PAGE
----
Diamondback Firearms DB15
Today the Diamondback Firearms DB15 isn’t even a single model, but a platform in its own right — and a popular one at that. But the BD15 has been one of the top-selling firearms, according to recent data from the National Shooting Sports Foundation (NSSF) for 2020.
The rifle we are reviewing courtesy of Davidson’s since Davidson’s Exclusive is the Diamondback DB15 (Model DB15MZFDE) chambered in .223 Rem/5.56mm NATO. All of the specifications can be read down as presented by Diamondback Firearms and Davidson’s: Barrel: 16″ Medium-Contour, 4150 CrMov, Black Nitride with 1:8″ Right-Hand Twist. Buy EAA Akkar Churchill 612 12 Gauge Pump Action Shotgun 18.5″ Barre for sale.
So, Founded in 2009 and located in Cocoa, Florida, Diamondback Firearms was, until recently, a maker of handguns only. But now, the company makes the DB15, an AR-15-style carbine utilizing the traditional direct gas impingement system.
Bolt action is a type of manual firearm action that is operated by directly manipulating the bolt via a bolt handle, which is most commonly placed on the right-hand side of the weapon (as most users are right-handed).
Most bolt-action firearms use a rotating bolt design, where the handle must first be rotated upward to unlock the bolt from the receiver, then pulled back to open the breech and allowing any spent cartridge case to be extracted and ejected. This also cocks the striker within the bolt (either on opening or closing of the bolt depending on the gun design) and engages it against the sear. Upon the bolt being pushed back forward, a new cartridge (if available) is pushed out of the magazine and into the barrel chamber, and finally the breech is closed tight by rotating the handle down so the bolt head relocks on the receiver.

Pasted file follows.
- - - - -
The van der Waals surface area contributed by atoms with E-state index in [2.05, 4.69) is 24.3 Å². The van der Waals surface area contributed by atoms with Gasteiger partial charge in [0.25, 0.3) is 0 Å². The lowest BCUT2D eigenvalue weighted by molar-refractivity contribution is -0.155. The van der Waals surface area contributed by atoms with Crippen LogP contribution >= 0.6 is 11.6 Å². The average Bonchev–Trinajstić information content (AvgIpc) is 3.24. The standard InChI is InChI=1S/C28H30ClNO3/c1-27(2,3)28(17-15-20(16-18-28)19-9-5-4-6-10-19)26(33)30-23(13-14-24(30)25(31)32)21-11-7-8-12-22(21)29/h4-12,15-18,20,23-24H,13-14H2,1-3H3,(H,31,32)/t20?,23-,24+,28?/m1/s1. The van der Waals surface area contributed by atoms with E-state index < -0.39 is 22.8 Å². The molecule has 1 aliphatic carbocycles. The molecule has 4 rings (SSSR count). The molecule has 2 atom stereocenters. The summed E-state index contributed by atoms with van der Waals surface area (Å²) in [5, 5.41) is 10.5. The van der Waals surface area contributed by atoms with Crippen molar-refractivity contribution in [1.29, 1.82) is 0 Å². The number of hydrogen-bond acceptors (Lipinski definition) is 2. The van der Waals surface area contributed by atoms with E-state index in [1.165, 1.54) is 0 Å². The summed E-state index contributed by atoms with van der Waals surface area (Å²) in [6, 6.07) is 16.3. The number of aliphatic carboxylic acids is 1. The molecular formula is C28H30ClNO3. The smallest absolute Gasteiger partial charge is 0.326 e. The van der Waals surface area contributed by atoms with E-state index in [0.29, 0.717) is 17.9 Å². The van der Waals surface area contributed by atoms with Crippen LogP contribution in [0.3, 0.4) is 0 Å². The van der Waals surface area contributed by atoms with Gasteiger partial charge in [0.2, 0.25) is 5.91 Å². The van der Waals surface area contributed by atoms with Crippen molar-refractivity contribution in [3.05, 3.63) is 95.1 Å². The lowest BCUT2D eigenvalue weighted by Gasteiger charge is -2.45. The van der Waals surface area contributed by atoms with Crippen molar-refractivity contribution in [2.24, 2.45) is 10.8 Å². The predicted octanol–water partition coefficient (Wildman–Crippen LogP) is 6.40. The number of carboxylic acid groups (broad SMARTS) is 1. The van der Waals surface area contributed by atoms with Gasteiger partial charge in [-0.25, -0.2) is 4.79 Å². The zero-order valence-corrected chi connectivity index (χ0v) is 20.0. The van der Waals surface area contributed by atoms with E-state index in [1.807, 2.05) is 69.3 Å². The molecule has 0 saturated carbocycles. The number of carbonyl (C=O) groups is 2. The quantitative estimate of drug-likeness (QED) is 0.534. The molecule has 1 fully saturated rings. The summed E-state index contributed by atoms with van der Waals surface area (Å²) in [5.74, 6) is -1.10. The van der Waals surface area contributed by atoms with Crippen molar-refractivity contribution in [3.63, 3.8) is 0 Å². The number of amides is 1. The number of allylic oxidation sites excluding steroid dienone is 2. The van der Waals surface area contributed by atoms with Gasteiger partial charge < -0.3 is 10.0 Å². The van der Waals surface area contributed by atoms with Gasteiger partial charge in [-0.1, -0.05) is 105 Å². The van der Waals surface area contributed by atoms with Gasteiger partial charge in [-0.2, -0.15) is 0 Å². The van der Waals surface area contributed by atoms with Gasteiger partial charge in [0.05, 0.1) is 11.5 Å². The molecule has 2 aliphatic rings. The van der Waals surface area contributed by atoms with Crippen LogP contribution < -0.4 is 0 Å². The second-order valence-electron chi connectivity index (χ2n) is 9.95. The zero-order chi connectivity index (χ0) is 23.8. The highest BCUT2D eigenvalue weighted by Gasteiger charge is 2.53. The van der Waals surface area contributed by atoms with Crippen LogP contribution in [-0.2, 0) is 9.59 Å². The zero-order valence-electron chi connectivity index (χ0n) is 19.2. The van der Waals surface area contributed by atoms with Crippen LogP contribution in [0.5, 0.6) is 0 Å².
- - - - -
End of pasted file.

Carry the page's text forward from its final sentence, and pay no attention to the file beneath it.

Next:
Bolt-action firearms are generally repeating firearms, but some single-shot breechloaders also use bolt-action design as a breechblock mechanism. The majority of these firearms are rifles, but there are some bolt-action variants of shotguns and handguns as well. Examples of these date as far back as the early 19th century, notably in the Dreyse needle gun. From the late 19th century all the way through both World Wars, bolt-action rifles were the standard infantry service weapons for most of the world’s military forces. In modern military and law enforcement, bolt-action firearms have been mostly replaced by semi-automatic and selective-fire firearms, and have remained prevalent only as sniper rifles due to the design’s inherent potential for superior accuracy and precision, as well as ruggedness and reliability compared to autoloading designs.